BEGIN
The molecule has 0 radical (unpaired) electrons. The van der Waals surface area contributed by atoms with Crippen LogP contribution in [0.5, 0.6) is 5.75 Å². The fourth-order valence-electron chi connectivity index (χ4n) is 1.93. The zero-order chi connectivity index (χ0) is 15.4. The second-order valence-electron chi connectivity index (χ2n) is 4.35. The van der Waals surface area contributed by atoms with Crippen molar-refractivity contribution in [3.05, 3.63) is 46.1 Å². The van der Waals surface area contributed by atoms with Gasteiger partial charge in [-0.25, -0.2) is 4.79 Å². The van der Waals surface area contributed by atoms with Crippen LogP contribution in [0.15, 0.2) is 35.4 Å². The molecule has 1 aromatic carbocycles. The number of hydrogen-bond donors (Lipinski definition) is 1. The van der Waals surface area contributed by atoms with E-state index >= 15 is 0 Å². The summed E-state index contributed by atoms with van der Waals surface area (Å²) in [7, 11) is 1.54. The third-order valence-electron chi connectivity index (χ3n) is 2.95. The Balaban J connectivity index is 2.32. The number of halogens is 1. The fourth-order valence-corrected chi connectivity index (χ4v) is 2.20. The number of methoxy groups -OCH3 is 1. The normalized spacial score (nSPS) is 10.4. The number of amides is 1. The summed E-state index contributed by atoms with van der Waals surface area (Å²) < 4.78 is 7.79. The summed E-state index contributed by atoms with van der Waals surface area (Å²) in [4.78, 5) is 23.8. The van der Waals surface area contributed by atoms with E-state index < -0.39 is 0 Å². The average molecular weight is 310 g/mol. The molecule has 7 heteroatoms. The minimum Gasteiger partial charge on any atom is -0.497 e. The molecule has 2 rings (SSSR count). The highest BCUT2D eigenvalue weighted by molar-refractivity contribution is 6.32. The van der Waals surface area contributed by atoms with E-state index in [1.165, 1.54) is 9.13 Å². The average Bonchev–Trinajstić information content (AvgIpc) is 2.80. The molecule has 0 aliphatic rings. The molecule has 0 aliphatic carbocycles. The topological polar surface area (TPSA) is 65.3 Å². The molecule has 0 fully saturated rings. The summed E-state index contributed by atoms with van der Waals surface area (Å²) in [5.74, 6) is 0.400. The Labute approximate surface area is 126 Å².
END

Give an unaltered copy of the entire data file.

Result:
The molecule has 0 radical (unpaired) electrons. The van der Waals surface area contributed by atoms with Crippen LogP contribution in [0.5, 0.6) is 5.75 Å². The fourth-order valence-electron chi connectivity index (χ4n) is 1.93. The zero-order chi connectivity index (χ0) is 15.4. The second-order valence-electron chi connectivity index (χ2n) is 4.35. The van der Waals surface area contributed by atoms with Crippen molar-refractivity contribution in [3.05, 3.63) is 46.1 Å². The van der Waals surface area contributed by atoms with Gasteiger partial charge in [-0.25, -0.2) is 4.79 Å². The van der Waals surface area contributed by atoms with Crippen LogP contribution in [0.15, 0.2) is 35.4 Å². The molecule has 1 aromatic carbocycles. The number of hydrogen-bond donors (Lipinski definition) is 1. The van der Waals surface area contributed by atoms with E-state index >= 15 is 0 Å². The summed E-state index contributed by atoms with van der Waals surface area (Å²) in [7, 11) is 1.54. The third-order valence-electron chi connectivity index (χ3n) is 2.95. The Balaban J connectivity index is 2.32. The number of halogens is 1. The fourth-order valence-corrected chi connectivity index (χ4v) is 2.20. The number of methoxy groups -OCH3 is 1. The normalized spacial score (nSPS) is 10.4. The number of amides is 1. The summed E-state index contributed by atoms with van der Waals surface area (Å²) < 4.78 is 7.79. The summed E-state index contributed by atoms with van der Waals surface area (Å²) in [4.78, 5) is 23.8. The van der Waals surface area contributed by atoms with E-state index < -0.39 is 0 Å². The average molecular weight is 310 g/mol. The molecule has 7 heteroatoms. The minimum Gasteiger partial charge on any atom is -0.497 e. The molecule has 2 rings (SSSR count). The highest BCUT2D eigenvalue weighted by molar-refractivity contribution is 6.32. The van der Waals surface area contributed by atoms with E-state index in [1.165, 1.54) is 9.13 Å². The average Bonchev–Trinajstić information content (AvgIpc) is 2.80. The molecule has 0 aliphatic rings. The molecule has 0 aliphatic carbocycles. The topological polar surface area (TPSA) is 65.3 Å². The molecule has 0 fully saturated rings. The summed E-state index contributed by atoms with van der Waals surface area (Å²) in [5.74, 6) is 0.400. The Labute approximate surface area is 126 Å².